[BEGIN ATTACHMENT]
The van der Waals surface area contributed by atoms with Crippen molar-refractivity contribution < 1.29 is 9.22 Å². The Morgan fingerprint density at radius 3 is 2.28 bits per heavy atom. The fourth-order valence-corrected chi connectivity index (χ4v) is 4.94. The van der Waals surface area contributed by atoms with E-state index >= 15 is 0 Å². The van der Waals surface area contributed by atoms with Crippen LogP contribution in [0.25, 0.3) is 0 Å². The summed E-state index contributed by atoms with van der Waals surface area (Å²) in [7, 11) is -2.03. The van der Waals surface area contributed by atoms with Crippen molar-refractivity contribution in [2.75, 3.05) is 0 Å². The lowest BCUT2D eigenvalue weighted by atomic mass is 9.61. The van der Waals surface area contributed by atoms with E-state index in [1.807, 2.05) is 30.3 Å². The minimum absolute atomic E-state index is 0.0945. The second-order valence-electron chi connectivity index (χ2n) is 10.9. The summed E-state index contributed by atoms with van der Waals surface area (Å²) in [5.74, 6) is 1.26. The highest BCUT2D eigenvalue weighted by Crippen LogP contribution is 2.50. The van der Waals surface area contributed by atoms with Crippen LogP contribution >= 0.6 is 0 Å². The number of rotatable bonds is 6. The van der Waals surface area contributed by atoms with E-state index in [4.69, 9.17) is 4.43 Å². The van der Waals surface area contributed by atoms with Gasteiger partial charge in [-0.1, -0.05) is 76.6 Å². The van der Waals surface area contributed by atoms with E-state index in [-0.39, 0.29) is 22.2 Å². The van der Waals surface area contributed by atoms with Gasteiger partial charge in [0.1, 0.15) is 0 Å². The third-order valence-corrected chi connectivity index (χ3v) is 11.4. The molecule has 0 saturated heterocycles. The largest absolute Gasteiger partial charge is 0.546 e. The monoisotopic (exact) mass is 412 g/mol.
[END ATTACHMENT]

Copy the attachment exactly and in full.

The van der Waals surface area contributed by atoms with Crippen molar-refractivity contribution < 1.29 is 9.22 Å². The Morgan fingerprint density at radius 3 is 2.28 bits per heavy atom. The fourth-order valence-corrected chi connectivity index (χ4v) is 4.94. The van der Waals surface area contributed by atoms with E-state index >= 15 is 0 Å². The van der Waals surface area contributed by atoms with Crippen LogP contribution in [0.25, 0.3) is 0 Å². The summed E-state index contributed by atoms with van der Waals surface area (Å²) in [7, 11) is -2.03. The van der Waals surface area contributed by atoms with Crippen molar-refractivity contribution in [2.75, 3.05) is 0 Å². The lowest BCUT2D eigenvalue weighted by atomic mass is 9.61. The van der Waals surface area contributed by atoms with E-state index in [1.807, 2.05) is 30.3 Å². The minimum absolute atomic E-state index is 0.0945. The second-order valence-electron chi connectivity index (χ2n) is 10.9. The summed E-state index contributed by atoms with van der Waals surface area (Å²) in [5.74, 6) is 1.26. The highest BCUT2D eigenvalue weighted by Crippen LogP contribution is 2.50. The van der Waals surface area contributed by atoms with Crippen LogP contribution >= 0.6 is 0 Å². The number of rotatable bonds is 6. The van der Waals surface area contributed by atoms with E-state index in [4.69, 9.17) is 4.43 Å². The van der Waals surface area contributed by atoms with Gasteiger partial charge in [-0.1, -0.05) is 76.6 Å². The van der Waals surface area contributed by atoms with E-state index in [-0.39, 0.29) is 22.2 Å². The van der Waals surface area contributed by atoms with Gasteiger partial charge in [0.1, 0.15) is 0 Å². The third-order valence-corrected chi connectivity index (χ3v) is 11.4. The molecule has 0 saturated heterocycles. The largest absolute Gasteiger partial charge is 0.546 e. The monoisotopic (exact) mass is 412 g/mol.